Earlier in the week I read this article by Justine Larbalestier, where she talks about the importance of giving protagonists in YA novels proper relationships beyond a love interest - parents, siblings, friends, etc. Not only is it an interesting topic, but she praises the Uglies series by Scott Westerfeld, so she clearly knows what she's talking about. Nip over and read it, I'll wait.
I have a tendency to limit the number of relationships my main character has. I haven't written a lot of YA (though it's where I'm venturing now) but looking back at everything I've written of a substantial length (I'm talking at least 50,000 words), the parents are either dead or otherwise absent. There are a couple of exceptions, but they're missing more often than not. As for siblings, I have a tendency to bump them off as well. My protagonists are short on friends - sometimes by choice, sometimes by necessity, sometimes because they're just so damn unlikeable.
The thing is, I agree with Justine. These relationships are important, especially in YA, which features teenagers. They're getting to know themselves, and they discover that through their interactions and relationships with other people. With this in mind, I'm re-thinking the novel that I'm about to start writing. It's a YA novel, it features a teenage girl whose parents are alive but mostly absent. The story dictates that she be a bit of a loner, though, and I'm worrying about that. I'm thinking about creating a friend for her, probably a female friend, as all but one of the other characters are male.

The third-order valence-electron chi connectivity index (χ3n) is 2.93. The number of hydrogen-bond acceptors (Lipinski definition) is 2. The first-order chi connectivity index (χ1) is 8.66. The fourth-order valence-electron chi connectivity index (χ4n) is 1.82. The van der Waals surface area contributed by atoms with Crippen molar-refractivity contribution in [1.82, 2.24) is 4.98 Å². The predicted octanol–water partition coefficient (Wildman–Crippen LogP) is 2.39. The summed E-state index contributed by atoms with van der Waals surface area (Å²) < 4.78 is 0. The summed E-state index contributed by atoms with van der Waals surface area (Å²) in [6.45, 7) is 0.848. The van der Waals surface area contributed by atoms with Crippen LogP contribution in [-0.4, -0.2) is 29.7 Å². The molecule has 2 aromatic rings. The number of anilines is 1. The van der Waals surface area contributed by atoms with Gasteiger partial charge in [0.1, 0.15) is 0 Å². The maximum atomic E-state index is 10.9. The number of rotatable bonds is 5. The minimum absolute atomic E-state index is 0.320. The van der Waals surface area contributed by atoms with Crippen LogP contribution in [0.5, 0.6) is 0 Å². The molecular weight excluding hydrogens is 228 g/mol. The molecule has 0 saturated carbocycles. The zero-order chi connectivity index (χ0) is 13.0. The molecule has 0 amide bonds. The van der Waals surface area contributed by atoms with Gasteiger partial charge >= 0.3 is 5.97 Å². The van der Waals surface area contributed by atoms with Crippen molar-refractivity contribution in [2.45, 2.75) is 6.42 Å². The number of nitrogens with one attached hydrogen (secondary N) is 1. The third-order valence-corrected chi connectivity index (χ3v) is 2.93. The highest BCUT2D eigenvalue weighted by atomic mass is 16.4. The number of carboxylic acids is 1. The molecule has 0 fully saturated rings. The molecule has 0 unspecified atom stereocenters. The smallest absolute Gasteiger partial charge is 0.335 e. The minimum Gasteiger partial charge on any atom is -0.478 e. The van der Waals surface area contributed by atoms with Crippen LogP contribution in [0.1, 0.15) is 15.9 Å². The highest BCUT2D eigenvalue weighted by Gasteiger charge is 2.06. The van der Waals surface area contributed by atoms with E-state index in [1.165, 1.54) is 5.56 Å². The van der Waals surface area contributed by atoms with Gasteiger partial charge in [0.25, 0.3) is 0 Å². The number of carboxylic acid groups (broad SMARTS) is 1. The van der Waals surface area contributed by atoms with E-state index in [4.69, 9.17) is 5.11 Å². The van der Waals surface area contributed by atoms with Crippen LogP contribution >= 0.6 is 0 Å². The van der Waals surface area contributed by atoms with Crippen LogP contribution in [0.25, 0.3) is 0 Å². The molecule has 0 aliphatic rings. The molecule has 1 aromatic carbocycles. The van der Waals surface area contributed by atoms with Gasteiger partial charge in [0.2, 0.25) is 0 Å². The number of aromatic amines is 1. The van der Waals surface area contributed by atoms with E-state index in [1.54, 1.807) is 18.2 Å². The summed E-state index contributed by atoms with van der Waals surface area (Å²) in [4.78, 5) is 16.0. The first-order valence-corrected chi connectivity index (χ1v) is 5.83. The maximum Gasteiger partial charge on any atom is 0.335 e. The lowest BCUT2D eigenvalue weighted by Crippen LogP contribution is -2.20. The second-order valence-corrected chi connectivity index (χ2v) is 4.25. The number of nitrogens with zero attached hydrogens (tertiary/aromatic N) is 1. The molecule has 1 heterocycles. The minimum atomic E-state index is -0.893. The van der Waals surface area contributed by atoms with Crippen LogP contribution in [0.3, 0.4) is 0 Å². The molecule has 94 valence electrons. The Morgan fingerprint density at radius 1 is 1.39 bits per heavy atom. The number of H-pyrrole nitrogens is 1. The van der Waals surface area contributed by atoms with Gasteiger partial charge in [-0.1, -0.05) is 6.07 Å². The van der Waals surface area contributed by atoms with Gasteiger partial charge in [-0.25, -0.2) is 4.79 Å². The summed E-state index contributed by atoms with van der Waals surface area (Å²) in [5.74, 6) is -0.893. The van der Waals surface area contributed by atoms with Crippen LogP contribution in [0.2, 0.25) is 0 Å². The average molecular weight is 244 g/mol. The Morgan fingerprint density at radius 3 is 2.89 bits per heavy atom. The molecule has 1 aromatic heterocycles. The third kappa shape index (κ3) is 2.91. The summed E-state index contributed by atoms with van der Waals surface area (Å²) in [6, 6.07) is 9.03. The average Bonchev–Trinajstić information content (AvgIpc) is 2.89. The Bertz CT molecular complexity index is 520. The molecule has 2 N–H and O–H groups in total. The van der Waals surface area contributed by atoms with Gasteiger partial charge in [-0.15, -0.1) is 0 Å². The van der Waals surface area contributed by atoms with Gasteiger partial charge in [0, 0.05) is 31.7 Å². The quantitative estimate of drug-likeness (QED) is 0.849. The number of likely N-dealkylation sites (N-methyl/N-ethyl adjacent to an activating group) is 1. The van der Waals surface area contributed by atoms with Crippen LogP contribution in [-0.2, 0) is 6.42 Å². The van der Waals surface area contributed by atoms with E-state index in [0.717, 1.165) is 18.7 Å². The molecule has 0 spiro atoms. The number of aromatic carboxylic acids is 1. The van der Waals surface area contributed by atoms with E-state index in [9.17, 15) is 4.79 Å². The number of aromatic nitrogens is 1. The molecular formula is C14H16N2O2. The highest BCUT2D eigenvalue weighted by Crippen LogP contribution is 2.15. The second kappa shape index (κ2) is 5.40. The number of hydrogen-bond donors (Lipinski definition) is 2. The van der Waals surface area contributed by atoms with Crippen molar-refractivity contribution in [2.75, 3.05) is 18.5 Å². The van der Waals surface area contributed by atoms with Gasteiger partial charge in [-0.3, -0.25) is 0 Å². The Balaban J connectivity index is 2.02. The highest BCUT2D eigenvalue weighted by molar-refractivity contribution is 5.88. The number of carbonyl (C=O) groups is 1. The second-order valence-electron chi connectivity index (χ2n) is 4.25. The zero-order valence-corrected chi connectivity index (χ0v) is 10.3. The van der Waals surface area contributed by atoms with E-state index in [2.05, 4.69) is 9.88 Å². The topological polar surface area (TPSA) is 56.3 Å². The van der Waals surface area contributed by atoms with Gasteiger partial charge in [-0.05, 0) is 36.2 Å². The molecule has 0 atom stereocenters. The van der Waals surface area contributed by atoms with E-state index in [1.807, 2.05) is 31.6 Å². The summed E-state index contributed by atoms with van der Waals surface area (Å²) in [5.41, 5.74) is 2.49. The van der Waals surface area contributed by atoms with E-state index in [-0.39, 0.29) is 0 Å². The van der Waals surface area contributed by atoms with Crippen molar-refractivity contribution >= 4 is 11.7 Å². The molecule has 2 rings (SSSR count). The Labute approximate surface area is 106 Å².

Except, I'm concerned. These characters need to be in the story, the protagonist needs them, but you can't just throw together a character to fulfil a job. They need to be a character in their own right, and I don't want to make a hash of it. By keeping the number of characters down, you stand a better chance of making them all unique and interesting and engaging to a reader. I read a quote recently about how your reader should also want to read the stories of the minor characters (if someone knows the full quote and who I can attribute it to, let me know). Boosting the number of characters may help your main character, but it might also result in a bunch of cardboard cut-out characters who make your novel as dull as the back of a cereal box. It's a fine line to walk, but maybe a friend would help my main character. It's just hard to know what she's like when I've decided to create her rather than have her appear naturally.